Use this URL to cite or link to this record in EThOS: http://ethos.bl.uk/OrderDetails.do?uin=uk.bl.ethos.653156
Title: Molecular simulation of the adsorption of water/organic mixtures on activated carbon
Author: Jorge, Miguel Angelo da Silva
Awarding Body: University of Edinburgh
Current Institution: University of Edinburgh
Date of Award: 2003
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Abstract:
The adsorption of mixtures of polar and non-polar species is influenced by both the structure and the surface chemistry of the adsorbent. Several molecular simulation techniques have been employed to study the effect of these factors on the extent and mechanism of adsorption of water and light hydrocarbons. In particular, the effect of pore size as well as the concentration, distribution and type of polar surface groups have been examined in a detailed and systematic way. It is shown in this thesis that the presence of polar sites on the surface of the carbon enhances the affinity of the adsorbent towards water. However, in most situations of practical interest, the most important variable was seen to be the concentration of polar sites, with their distribution and type playing only a minor part. This fundamental study formed a basis for the development of a model for activated carbon that can be used in an industrial context. The model for activated carbon includes a representation of the structure of the adsorbent using a distribution of slit-shaped pores, and of the surface chemistry, using a distribution of polar sites. The adsorption in single pores was calculated by grand canonical Monte Carlo simulation. The pore size distribution was obtained from an analysis of pure-ethane adsorption isotherms, while the polar site distribution was calculated by analysing pure-water adsorption. The performance of the model was assessed by comparing the simulated results for binary water/ethane adsorption with experimental adsorption data on a commercial activated carbon. The sensitivity of the predictions to changes in the surface chemistry of the model was examined. The model proposed here was seen to perform much better than the more widely used classical methods, opening good prospects for its use in industrial applications.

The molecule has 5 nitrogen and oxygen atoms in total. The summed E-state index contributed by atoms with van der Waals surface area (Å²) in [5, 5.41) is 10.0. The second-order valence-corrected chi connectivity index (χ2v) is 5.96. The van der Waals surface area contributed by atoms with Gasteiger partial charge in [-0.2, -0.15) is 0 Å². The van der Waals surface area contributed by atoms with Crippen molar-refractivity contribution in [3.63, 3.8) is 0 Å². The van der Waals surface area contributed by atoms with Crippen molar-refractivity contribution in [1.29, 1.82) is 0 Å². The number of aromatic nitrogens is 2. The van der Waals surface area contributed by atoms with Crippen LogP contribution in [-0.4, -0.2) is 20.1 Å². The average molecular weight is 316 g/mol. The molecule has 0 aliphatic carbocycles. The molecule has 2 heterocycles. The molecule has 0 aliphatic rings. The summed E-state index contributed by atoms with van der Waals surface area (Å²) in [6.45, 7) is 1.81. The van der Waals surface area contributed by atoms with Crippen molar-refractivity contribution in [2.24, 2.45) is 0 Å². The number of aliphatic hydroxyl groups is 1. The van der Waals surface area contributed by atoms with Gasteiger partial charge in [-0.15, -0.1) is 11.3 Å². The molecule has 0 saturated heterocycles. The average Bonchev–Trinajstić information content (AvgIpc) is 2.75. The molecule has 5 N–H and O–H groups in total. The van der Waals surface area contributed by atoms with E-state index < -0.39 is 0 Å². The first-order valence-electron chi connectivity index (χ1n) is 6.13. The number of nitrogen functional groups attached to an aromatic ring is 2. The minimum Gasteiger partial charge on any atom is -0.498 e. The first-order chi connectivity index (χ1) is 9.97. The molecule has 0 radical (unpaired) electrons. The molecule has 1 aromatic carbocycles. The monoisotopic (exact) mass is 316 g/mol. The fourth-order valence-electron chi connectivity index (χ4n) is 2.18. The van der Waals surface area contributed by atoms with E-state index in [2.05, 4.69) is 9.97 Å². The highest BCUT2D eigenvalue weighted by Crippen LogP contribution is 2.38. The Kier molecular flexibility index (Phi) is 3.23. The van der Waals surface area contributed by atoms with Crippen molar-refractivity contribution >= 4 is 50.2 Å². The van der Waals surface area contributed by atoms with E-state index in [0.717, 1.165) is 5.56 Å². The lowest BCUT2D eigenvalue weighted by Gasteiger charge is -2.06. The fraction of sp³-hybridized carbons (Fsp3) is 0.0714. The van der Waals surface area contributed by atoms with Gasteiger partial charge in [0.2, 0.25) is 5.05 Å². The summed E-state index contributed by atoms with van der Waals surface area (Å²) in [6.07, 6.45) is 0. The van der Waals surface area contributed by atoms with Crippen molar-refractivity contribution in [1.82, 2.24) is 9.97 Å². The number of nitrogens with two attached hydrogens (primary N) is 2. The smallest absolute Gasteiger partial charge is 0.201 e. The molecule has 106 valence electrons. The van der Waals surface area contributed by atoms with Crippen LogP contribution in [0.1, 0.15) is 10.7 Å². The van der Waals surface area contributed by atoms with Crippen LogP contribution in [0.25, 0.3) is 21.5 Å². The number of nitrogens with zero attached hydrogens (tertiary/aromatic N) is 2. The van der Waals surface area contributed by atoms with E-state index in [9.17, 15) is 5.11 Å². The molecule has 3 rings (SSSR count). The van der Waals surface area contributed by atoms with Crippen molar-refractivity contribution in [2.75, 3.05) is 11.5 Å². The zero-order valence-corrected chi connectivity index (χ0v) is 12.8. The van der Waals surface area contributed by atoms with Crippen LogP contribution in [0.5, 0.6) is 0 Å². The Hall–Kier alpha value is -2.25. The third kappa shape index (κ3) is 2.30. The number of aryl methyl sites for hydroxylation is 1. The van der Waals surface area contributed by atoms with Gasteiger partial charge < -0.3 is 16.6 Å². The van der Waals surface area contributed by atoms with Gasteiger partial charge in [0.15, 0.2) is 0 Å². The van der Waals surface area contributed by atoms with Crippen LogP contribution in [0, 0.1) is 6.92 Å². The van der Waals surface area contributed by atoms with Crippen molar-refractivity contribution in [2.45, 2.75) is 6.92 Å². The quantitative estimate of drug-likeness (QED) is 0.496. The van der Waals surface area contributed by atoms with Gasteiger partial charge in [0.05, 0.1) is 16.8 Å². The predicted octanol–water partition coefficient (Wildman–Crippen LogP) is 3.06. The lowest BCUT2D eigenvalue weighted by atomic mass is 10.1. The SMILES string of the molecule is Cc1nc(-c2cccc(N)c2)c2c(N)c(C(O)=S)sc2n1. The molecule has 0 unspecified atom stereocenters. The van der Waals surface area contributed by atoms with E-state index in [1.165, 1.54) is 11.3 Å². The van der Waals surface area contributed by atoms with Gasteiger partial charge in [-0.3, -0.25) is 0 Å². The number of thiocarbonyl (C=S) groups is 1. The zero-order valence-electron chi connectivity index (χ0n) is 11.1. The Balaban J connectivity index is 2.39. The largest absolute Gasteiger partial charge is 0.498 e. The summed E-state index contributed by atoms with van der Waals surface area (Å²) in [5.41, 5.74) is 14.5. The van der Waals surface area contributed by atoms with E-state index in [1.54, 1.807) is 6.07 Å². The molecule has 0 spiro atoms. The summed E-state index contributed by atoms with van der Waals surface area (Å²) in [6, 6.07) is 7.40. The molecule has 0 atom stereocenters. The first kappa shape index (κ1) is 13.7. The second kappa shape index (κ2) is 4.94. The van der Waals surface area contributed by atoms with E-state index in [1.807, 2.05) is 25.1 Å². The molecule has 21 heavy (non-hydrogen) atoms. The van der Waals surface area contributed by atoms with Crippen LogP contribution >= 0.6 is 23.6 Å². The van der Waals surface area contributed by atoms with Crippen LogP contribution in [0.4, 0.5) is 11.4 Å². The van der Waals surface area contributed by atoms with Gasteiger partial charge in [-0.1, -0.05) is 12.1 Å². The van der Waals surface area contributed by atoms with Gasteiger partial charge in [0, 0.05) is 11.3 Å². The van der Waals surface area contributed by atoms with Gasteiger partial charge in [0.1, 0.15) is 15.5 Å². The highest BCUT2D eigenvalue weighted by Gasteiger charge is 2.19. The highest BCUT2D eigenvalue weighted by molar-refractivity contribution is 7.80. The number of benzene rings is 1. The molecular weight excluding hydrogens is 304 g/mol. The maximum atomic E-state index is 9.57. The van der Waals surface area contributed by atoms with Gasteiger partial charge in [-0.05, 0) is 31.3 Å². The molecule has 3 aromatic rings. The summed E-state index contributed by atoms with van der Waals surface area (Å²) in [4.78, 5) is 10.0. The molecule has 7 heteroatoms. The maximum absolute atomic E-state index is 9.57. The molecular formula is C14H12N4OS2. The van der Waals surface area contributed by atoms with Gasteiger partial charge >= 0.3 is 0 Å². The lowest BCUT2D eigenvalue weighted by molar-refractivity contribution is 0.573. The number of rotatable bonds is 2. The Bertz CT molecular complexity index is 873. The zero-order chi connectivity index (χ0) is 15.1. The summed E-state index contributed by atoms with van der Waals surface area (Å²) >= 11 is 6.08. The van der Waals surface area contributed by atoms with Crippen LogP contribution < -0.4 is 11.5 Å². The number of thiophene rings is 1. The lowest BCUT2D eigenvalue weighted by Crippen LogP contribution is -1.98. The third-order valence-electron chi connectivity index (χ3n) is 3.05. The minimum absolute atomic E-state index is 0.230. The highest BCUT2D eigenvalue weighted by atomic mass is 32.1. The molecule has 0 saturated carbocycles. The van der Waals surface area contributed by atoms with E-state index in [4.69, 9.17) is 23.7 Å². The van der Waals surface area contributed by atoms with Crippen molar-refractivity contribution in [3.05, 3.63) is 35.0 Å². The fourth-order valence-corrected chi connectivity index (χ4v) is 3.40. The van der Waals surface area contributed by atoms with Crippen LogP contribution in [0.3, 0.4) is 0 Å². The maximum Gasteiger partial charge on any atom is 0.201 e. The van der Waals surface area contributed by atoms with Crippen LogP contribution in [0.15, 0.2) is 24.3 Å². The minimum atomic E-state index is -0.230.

Supervisor: Not available Sponsor: Not available
Qualification Name: Thesis (Ph.D.) Qualification Level: Doctoral
EThOS ID: uk.bl.ethos.653156  DOI: Not available
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